Last week I lost nearly $20,000 in net worth. 🙁 Parts of the stock market slipped into correction territory. My Amazon shares lost up to 6.2% on a single day, the worst performance since 2016. The market has recovered a bit this week, but I am still in the red for the month. The recent volatility is a stoic reminder that the market can be fickle, and doesn’t care about how much we pray or like it on Facebook.
Stocks and bond funds move up and down without our control. But the one investment that can not be taken away from us is personal development. When it comes to building wealth, human capital is more valuable than money in the long run. 🙂
Developing useful knowledge and skills is the best way to maintain a prosperous life. Ideally you want to become so valuable that the company can’t afford to give you the pink slip. 🙂 But even the most stable careers are susceptible to a labor shake-up or restructuring. I was employed by the same company for about 10 years. My position certainly felt safe, until I was suddenly let go earlier this year without any warning. :/
If anyone is nervous about potentially being laid off, below are 8 suggestions to help you prepare for the unexpected.
- Keep your LinkedIn profile and resume up to date. Recruiters often use online tools to help them look for potential new hires. 🙂
- Save up your vacation time and treat it like an insurance policy. Any unused vacation days must be paid out if a worker is laid off in my city. I always try to keep at least 10 working days of vacation stored up. This amounts to 2 weeks worth of extra termination pay. That’s a pretty good parting gift. Yay!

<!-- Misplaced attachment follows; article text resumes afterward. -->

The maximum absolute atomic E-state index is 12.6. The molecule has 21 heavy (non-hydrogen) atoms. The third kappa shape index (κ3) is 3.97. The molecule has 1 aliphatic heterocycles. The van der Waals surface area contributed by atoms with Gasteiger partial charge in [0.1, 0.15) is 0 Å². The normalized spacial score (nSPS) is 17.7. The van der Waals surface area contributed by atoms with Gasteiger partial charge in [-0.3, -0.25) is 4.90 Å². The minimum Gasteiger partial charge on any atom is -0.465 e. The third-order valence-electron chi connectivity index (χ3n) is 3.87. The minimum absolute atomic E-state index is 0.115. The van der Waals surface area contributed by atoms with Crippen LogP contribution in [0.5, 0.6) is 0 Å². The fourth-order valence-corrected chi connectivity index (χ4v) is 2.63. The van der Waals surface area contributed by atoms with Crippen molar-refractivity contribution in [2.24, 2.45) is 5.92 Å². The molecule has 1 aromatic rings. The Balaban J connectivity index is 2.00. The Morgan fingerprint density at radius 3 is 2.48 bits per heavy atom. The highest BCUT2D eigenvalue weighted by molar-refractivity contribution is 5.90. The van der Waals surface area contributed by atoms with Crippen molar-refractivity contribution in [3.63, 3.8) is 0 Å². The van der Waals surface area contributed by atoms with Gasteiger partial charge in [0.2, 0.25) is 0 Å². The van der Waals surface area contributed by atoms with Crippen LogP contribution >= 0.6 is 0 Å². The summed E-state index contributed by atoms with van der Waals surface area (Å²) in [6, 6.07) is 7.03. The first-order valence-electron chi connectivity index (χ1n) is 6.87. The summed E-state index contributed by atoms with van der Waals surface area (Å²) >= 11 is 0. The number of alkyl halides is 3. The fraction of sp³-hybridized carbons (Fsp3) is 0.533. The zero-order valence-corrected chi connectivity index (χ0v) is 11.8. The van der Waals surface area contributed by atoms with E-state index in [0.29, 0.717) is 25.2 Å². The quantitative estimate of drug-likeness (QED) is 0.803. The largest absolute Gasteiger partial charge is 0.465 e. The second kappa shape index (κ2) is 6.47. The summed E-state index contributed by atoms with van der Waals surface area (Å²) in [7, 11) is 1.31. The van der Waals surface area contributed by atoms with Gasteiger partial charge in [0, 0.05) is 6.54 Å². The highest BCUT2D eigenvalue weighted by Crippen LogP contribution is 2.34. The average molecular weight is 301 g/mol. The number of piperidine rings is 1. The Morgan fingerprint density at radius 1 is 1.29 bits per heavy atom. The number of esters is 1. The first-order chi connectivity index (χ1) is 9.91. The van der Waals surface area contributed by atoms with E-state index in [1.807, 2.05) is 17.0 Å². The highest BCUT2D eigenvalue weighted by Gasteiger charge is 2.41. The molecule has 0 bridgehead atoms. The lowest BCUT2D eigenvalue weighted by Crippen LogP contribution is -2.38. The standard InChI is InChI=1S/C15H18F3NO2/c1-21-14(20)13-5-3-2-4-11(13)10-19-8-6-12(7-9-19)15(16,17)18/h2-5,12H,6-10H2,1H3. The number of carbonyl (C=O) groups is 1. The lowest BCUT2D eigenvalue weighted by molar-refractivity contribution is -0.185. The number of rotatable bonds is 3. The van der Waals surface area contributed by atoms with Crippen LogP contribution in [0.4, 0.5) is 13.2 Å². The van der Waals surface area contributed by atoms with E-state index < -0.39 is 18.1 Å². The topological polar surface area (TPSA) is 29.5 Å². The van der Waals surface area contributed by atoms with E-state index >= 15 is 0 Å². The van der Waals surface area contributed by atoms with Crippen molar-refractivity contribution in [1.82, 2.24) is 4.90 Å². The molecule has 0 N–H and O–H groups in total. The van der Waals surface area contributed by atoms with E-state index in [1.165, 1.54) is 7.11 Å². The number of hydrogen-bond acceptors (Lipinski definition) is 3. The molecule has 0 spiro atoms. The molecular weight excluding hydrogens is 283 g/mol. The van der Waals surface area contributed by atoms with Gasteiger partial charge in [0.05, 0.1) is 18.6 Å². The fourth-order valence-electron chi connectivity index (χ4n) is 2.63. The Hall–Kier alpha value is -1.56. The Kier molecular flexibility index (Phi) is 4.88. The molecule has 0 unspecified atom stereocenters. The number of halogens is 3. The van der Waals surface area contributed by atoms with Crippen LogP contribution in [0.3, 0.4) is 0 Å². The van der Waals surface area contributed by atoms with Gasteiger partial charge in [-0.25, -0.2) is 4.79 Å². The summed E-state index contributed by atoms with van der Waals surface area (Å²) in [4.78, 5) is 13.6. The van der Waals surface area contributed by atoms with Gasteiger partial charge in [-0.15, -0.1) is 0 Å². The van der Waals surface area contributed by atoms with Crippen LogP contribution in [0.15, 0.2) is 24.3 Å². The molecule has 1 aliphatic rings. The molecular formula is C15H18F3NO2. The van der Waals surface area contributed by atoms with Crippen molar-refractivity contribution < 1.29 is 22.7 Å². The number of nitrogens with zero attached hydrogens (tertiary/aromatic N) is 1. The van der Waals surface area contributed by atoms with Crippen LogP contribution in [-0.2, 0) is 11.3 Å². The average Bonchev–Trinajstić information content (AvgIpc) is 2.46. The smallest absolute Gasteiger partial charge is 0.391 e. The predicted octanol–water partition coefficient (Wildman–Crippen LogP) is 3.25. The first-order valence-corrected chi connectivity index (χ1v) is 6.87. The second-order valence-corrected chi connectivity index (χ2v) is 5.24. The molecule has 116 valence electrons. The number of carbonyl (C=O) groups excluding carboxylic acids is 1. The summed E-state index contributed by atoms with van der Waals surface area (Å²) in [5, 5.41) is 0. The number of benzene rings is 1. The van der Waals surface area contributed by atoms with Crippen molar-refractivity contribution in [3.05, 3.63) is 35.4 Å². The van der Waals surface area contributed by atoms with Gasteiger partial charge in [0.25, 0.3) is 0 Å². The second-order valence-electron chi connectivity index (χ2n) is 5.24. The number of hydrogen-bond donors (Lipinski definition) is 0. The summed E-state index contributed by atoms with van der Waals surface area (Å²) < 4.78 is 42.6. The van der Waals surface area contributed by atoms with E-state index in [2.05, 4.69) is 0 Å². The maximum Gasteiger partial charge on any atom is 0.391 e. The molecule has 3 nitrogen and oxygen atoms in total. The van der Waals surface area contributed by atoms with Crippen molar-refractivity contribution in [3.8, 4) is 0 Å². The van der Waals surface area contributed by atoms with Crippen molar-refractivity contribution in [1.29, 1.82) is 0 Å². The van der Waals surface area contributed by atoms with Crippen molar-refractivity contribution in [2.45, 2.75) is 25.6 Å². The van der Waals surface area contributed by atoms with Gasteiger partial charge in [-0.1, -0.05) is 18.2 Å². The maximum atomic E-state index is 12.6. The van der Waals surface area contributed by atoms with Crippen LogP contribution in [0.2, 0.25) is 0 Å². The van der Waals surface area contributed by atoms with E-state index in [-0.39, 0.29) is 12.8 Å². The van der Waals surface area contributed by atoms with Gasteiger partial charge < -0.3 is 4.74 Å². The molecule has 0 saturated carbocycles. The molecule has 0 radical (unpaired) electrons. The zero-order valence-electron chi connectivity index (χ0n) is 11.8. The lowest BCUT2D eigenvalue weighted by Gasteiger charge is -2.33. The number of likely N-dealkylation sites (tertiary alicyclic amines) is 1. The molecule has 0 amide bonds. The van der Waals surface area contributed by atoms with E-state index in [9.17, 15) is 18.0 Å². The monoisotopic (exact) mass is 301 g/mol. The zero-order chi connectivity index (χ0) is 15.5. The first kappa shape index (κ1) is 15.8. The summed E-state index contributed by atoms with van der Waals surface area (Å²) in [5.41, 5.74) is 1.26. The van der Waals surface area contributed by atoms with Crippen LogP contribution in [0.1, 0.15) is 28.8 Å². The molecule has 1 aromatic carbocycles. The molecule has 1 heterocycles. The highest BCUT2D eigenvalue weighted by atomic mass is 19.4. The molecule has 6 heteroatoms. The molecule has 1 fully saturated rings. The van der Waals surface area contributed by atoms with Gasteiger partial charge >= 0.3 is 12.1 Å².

- Build up some cash liquidity or savings to give yourself time to look for other opportunities. Many experts believe saving enough to withstand 6 months of living expenses is enough. I personally prefer longer. According to my stress test calculations (under the employment risk category) I currently have 36 months.
- Collect work achievements. I have been periodically saving projects throughout my career to demonstrate my thought process and problem solving skills. I keep these files at home with permission so I can update my resume and show off my skills to future employers.
- Don’t burn bridges. Be nice to everyone because you never know who can help you get your next job. One coworkers who was laid off the same day I was received a call from the same company a few days later. Apparently they wanted to hire him back. He even got to keep his termination package lol. 🙂 #bonusmoney
- Practice solving problems. Our productivity is correlated with how many problems we can solve. If we are good at finding solutions to big problems then more people will want to employ us for our skills.
- Explore new careers options. I worked at an Amazon warehouse making about $14.50 per hour, which is less than half of what I was making at my old job. The experience made me appreciate my old desk job a lot more. I also developed more respect for physical laborers.
- Create a side income. My part time job kept food on the table while I was looking for another full time job. Other side hustle ideas include giving music lessons, selling t-shirts online, or building up a dividend stock portfolio.
I received 3 new job offers since my layoff in February thanks to being well prepared and planning ahead. Some points above are universal, but others are more specific to government regulations or industries so your mileage may vary. Losing a job is one of those things where we don’t think it will happen to us, until it does. So the important thing is to be proactive about it and not wait until it’s too late.
Random Useless Fact:
Pit bull dogs are banned in New Zealand, Germany, Singapore, and many other countries due to their tendency to be aggressive.